Acid reflux may be minor, but the frustration it causes can be major. To relieve acid reflux, consume one tablespoon of honey every day.

Balances Gut Biome

Bunkered down or on the run, an emergency might bring unfamiliar foods. And an upset stomach can seriously slow you down during disaster!

Honey’s antibacterial benefits add balance to the microbiome of your gut. With just a few teaspoons each day, good gut bacteria can flourish while the bad bacteria falls away.

Reduces Nausea

The thickness of honey can come in handy when your stomach is queasy. It will coat your stomach, soothing discomfort and stopping the rumbles and grumbles. Simply swallow it straight or combine it with a clear liquid before consuming.

Packed with powerful enzymes, honey can take a stand against the harmful bacteria that often leads to sick feelings. An added bonus? They can better break down food and improve overall digestion.

Promoting Personal Care & Wellness

A fresh-faced woman with thick, moisturizing honey on her face.

Skin Moisturizer

Is your skin suffering in the frigid winter or dry, desert heat? There’s a reason that hand soaps, body lotions, and hair treatments often have honey in the ingredients list—honey comes packed with moisturizing properties that are gentle on sensitive skin.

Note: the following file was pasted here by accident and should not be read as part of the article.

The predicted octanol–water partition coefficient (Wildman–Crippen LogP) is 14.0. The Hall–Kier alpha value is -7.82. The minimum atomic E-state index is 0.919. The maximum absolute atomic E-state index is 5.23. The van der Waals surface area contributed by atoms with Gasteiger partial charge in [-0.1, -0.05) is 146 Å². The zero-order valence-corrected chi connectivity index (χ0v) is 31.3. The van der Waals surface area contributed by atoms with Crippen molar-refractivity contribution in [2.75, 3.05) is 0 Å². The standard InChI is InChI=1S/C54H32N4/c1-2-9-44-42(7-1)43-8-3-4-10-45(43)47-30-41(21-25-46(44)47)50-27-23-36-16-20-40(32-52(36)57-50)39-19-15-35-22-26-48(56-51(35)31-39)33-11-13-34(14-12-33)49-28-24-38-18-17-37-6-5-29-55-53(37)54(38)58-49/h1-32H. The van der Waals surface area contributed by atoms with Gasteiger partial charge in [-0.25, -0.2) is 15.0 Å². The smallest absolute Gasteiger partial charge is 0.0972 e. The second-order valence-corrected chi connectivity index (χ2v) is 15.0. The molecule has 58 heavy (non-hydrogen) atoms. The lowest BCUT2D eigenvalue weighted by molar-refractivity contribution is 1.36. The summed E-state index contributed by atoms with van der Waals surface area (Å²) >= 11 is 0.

To make your own moisturizer, combine four tablespoons of honey with a few tablespoons of flour and egg whites. Stir the mixture until it reaches your preferred consistency. Then, use it to hydrate your body, hands, or face.

Acne Treatment

Though honey is an excellent alternative to the harsh chemicals that can be added to care products, it still remains capable of reducing acne and other blemishes.

Simply apply a small dollop to each pimple, then cover with adhesive gauze or bandages. Repeat this process until the appearance of acne has faded.

Dental Care

Short on toothpaste? Honey can help promote dental health, as well as treat tooth troubles like gum disease and decay.

Hair Conditioner

Hair care often falls to the wayside in an emergency. If your hair has become split, dry, or otherwise damaged, pour a teaspoon of honey into your shampoo bottle. Shake it up and lather it onto your hair for smoother strands.

A masseuse dripping honey onto a woman's back for a relaxing massage.

Anxiety Reduction & Relaxation

No doubt about it, stressful feelings often arise when disaster strikes! But in the event of an emergency, everyone in your survival circle is better off being as calm and level-headed as can be.

Eating or drinking substantial servings of honey can help create those calm-down feelings. The nutrients in honey have a calming hold on the brain, and honey’s natural sugars promote the production of serotonin.

If you still have ample access to water in your specific emergency situation, draw a bath and drop in a few tablespoons of honey. Your water will smell sweet, feel soft, and send you into a relaxing state!

Sleep Support

Disaster can disrupt sleep. But when disaster strikes, a good night’s sleep is essential to survival.

Honey contains tryptophan, an amino acid that acts as a precursor to melatonin. And melatonin is the hormone responsible for indicating “bed time” to the brain and body.

Before bed, stir some honey into a warm drink—like cocoa, milk, or tea—for uninterrupted rest.

Energy Booster